Intensive care units are filled with people battling Covid – up to 90% without booster jabs, and 60% completely unvaccinated. They have put their own lives at risk and piled pressure on our creaking NHS.
And with every passing day there seems to be another case of someone who had refused the vaccine falling seriously ill and talking publicly about their regrets.
Today, Boris Johnson condemned conspiracy theorists for spreading “complete mumbo-jumbo”, online, saying: “It’s time that I, government, call them out on what they’re doing, it is absolutely wrong.”
Here we get inside the mind of one man who refused the jab to discover what shaped his thinking – and how he feels believing the lies he read on social media took him close to death…
Andrew Pugh / SWNS)
The first days of the New Year have been long and frightening for Andrew Pugh, propped in his hospital bed, an oxygen mask on, no visitors for comfort.
As we talk by phone his breath is laboured, but most disturbing is how broken he sounds. Often emotional during his frequent pauses, the once happy-go-lucky binman, a dad-of-three, hands-on grandfather to five, sounds simply forlorn.
“I just feel so stupid,” he says.
“It was me being pigheaded, thinking it won’t get me, I’m fit and healthy, I might get a mild cold. It’s not like that.”
Andrew, only 52, is recovering from three weeks in intensive care at Worcestershire Royal Hospital with Covid-19 he caught in early December.
At one point he was on 85% oxygen and his partner was told he had a 50-50 chance of survival.
Andrew Pugh / SWNS)
As well as his breathlessness, the knowledge he will need months to recuperate, the terrifying memories of the hallucinations he experienced in ICU, the screams of the other patients, what crushes him most is one simple fact. If he had been vaccinated, he would likely have avoided it all.
Andrew, from Tunnel Hill, Worcester, chose to decline even his first jab, and now knows he could have died because of that decision.
Today, he reads messages from his children feeling wretched.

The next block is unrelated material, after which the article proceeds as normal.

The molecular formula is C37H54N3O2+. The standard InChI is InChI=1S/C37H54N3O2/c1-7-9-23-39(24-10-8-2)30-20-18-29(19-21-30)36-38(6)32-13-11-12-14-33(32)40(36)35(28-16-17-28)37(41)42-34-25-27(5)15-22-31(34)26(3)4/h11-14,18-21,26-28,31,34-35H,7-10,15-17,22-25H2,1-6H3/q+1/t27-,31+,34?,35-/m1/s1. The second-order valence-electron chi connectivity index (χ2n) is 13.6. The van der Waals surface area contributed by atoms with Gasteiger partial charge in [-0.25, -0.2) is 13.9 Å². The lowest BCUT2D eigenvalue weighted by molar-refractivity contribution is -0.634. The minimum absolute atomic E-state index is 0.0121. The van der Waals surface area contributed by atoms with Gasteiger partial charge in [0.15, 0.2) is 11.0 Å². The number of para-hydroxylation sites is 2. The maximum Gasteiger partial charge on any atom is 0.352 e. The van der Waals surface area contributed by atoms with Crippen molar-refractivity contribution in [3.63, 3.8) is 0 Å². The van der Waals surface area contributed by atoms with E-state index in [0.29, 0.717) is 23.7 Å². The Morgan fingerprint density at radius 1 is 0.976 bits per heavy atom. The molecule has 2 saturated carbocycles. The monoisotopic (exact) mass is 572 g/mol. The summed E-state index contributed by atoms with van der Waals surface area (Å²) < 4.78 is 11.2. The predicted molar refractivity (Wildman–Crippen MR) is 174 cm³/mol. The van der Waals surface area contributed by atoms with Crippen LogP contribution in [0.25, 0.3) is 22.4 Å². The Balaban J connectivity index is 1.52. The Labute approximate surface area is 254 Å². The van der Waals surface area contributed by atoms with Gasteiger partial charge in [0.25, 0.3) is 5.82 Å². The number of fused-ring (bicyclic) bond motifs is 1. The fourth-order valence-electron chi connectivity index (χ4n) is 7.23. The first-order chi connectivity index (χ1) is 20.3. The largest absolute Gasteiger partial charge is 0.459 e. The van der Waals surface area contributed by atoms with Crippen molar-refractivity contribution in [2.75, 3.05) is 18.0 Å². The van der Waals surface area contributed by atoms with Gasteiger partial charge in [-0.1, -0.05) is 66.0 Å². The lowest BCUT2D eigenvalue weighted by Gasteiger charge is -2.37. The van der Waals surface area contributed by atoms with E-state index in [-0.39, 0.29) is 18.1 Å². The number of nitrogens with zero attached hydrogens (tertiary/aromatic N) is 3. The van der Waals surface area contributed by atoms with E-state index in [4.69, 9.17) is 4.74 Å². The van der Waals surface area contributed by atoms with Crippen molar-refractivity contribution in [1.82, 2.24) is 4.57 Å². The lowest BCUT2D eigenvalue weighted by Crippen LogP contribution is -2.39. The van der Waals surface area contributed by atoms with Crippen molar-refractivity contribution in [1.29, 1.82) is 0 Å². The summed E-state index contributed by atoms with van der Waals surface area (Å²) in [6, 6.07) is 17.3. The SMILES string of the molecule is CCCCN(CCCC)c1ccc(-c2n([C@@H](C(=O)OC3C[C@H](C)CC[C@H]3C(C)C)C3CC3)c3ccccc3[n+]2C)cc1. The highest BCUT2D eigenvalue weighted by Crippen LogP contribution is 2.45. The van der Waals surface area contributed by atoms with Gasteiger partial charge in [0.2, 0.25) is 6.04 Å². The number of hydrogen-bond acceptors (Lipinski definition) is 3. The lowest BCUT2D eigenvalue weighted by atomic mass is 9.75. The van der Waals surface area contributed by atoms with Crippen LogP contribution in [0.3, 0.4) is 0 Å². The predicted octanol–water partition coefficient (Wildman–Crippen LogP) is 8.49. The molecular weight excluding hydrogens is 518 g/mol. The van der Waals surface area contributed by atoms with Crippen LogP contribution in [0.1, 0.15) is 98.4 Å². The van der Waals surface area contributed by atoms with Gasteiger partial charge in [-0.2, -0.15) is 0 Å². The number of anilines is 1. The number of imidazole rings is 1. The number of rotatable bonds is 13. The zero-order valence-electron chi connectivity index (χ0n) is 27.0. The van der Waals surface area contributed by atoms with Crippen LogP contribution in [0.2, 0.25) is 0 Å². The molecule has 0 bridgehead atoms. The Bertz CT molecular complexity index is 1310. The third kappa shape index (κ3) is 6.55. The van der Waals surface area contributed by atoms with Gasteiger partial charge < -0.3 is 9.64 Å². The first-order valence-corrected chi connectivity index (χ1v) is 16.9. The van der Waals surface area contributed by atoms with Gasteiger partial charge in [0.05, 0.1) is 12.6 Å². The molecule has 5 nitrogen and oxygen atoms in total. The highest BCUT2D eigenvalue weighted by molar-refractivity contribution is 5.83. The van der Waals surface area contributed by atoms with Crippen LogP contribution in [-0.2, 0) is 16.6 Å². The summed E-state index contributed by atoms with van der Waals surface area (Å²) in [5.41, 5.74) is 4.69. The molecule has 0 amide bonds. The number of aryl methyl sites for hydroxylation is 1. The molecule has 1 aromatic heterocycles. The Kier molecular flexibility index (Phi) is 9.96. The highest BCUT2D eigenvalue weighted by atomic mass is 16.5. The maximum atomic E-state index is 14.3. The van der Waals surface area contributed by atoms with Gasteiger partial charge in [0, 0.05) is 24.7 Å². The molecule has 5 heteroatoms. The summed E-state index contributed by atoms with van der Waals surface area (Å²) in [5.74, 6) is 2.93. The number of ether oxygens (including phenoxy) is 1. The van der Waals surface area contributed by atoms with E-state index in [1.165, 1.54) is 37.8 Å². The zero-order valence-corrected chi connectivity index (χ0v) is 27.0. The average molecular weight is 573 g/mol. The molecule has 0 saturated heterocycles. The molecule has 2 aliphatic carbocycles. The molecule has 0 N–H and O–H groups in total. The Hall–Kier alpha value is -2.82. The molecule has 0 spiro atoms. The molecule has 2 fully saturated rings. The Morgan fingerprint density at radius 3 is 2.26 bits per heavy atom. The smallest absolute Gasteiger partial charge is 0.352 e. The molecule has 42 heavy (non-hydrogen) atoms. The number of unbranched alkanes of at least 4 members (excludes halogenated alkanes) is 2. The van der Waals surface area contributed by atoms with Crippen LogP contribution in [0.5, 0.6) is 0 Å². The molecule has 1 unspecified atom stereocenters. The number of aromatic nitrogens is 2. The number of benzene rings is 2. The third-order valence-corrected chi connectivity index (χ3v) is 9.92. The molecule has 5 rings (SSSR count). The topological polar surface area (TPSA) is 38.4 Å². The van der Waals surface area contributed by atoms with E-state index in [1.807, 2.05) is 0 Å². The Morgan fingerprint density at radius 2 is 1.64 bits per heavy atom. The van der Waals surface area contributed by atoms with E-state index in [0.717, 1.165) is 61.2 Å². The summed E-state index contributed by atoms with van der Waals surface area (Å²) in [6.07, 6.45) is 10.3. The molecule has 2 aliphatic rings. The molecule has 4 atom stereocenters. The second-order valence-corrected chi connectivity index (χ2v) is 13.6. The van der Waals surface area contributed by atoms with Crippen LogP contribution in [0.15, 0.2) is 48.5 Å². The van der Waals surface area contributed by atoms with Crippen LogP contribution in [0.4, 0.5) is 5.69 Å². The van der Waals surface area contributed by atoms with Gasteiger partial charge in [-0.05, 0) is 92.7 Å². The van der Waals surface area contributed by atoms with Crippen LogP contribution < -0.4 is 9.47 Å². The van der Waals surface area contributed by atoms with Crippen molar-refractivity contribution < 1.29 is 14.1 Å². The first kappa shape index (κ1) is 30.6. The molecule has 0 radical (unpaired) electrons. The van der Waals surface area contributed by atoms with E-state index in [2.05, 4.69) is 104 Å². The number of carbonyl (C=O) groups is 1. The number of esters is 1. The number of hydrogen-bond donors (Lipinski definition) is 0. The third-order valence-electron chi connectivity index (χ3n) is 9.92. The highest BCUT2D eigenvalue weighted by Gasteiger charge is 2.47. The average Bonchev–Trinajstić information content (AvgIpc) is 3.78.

“They have been worried sick,” he says.
“When I see all the comments, about how much they miss me, I know I should have had the vaccine.
“Christmas Day was probably when it hit me the most. My partner could visit, for one hour. She cried, I was crying, I cry now on my own, because this isn’t even the start of it, I will have to do a lot to get where I used to be.
“I know now I should have had it, it could have been too late, I could have left all my family heartbroken.”
Limply, he adds: “I just love my partner, and all my family, and I could have left every one of them.”
It is easy to judge, but also hard to feel anything but sympathy for this devastated man, who admits the guilt the feels, not just towards his family, but staff here.
He has watched them working frantically for weeks. He knows at least one young woman, a mum in her thirties, has died of Covid while he has been here.
“One doctor asked me why I never had the jab, but they don’t judge,” he says.
“I do feel guilty, a lot. This ward is absolutely rammed. The ICU is the worst. Some of them were screaming they couldn’t breathe. I feel sorry for the nurses.”
So why didn’t Andrew have his vaccines?
With as many as 90% of patients currently in intensive care with Covid without a booster, and over 60% without any vaccination at all, the need to truly listen to their reasons, and to persuade them otherwise, is crucial.
Andrew Pugh / SWNS)
Andrew candidly wants to explain and tell others not to make the choice he did.
“I thought the vaccine was just made too quick,” is the first thing he says. ”It’s all scared me from the beginning.”
Although not a previous anti-vaxxer, he struggled to trust how this one could be safe, and was particularly disturbed by reports of blood clots connected extremely rarely to the Oxford-AstraZeneca vaccine.
“I have really big varicose veins in my legs, it really put me off,” he adds, admitting he did not seek reassurance from a doctor he would not be at particular risk.
He acknowledges the irony during our conversation, when a medic interrupts us to take his blood to check for blood clots, because of pains in his legs.
And then there was Facebook.